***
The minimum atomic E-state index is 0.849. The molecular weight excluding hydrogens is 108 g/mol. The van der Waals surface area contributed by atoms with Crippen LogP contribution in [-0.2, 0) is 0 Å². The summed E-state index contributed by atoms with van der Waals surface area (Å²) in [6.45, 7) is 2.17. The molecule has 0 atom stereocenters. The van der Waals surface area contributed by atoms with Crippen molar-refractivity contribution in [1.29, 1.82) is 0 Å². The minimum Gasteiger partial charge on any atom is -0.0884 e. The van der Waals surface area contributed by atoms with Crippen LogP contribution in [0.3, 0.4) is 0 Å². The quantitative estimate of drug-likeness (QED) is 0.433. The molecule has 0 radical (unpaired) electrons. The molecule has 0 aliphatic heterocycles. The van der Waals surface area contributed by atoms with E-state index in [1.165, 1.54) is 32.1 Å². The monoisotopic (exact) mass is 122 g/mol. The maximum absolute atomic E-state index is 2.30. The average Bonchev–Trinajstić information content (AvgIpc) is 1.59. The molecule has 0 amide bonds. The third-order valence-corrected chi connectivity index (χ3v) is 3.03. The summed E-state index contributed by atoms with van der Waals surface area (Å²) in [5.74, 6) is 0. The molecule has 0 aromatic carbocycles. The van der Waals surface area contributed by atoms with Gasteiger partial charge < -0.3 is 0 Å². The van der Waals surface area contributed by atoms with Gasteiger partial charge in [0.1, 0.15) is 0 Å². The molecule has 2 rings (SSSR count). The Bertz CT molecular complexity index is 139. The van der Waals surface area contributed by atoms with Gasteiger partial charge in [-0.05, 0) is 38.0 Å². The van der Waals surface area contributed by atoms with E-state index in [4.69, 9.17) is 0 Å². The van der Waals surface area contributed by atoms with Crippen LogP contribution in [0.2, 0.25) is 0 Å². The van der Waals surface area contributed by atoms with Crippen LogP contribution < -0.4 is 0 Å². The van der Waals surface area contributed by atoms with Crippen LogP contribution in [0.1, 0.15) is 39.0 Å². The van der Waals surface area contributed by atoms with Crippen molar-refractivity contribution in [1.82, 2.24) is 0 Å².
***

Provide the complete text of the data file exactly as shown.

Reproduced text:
The minimum atomic E-state index is 0.849. The molecular weight excluding hydrogens is 108 g/mol. The van der Waals surface area contributed by atoms with Crippen LogP contribution in [-0.2, 0) is 0 Å². The summed E-state index contributed by atoms with van der Waals surface area (Å²) in [6.45, 7) is 2.17. The molecule has 0 atom stereocenters. The van der Waals surface area contributed by atoms with Crippen molar-refractivity contribution in [1.29, 1.82) is 0 Å². The minimum Gasteiger partial charge on any atom is -0.0884 e. The van der Waals surface area contributed by atoms with Crippen LogP contribution in [0.3, 0.4) is 0 Å². The quantitative estimate of drug-likeness (QED) is 0.433. The molecule has 0 radical (unpaired) electrons. The molecule has 0 aliphatic heterocycles. The van der Waals surface area contributed by atoms with E-state index in [1.165, 1.54) is 32.1 Å². The monoisotopic (exact) mass is 122 g/mol. The maximum absolute atomic E-state index is 2.30. The average Bonchev–Trinajstić information content (AvgIpc) is 1.59. The molecule has 0 amide bonds. The third-order valence-corrected chi connectivity index (χ3v) is 3.03. The summed E-state index contributed by atoms with van der Waals surface area (Å²) in [5.74, 6) is 0. The molecule has 0 aromatic carbocycles. The van der Waals surface area contributed by atoms with Gasteiger partial charge < -0.3 is 0 Å². The van der Waals surface area contributed by atoms with Gasteiger partial charge in [0.1, 0.15) is 0 Å². The molecule has 2 rings (SSSR count). The Bertz CT molecular complexity index is 139. The van der Waals surface area contributed by atoms with Gasteiger partial charge in [-0.05, 0) is 38.0 Å². The van der Waals surface area contributed by atoms with E-state index in [4.69, 9.17) is 0 Å². The van der Waals surface area contributed by atoms with Crippen LogP contribution in [0.2, 0.25) is 0 Å². The van der Waals surface area contributed by atoms with Crippen LogP contribution < -0.4 is 0 Å². The van der Waals surface area contributed by atoms with Crippen LogP contribution in [0.1, 0.15) is 39.0 Å². The van der Waals surface area contributed by atoms with Crippen molar-refractivity contribution in [1.82, 2.24) is 0 Å².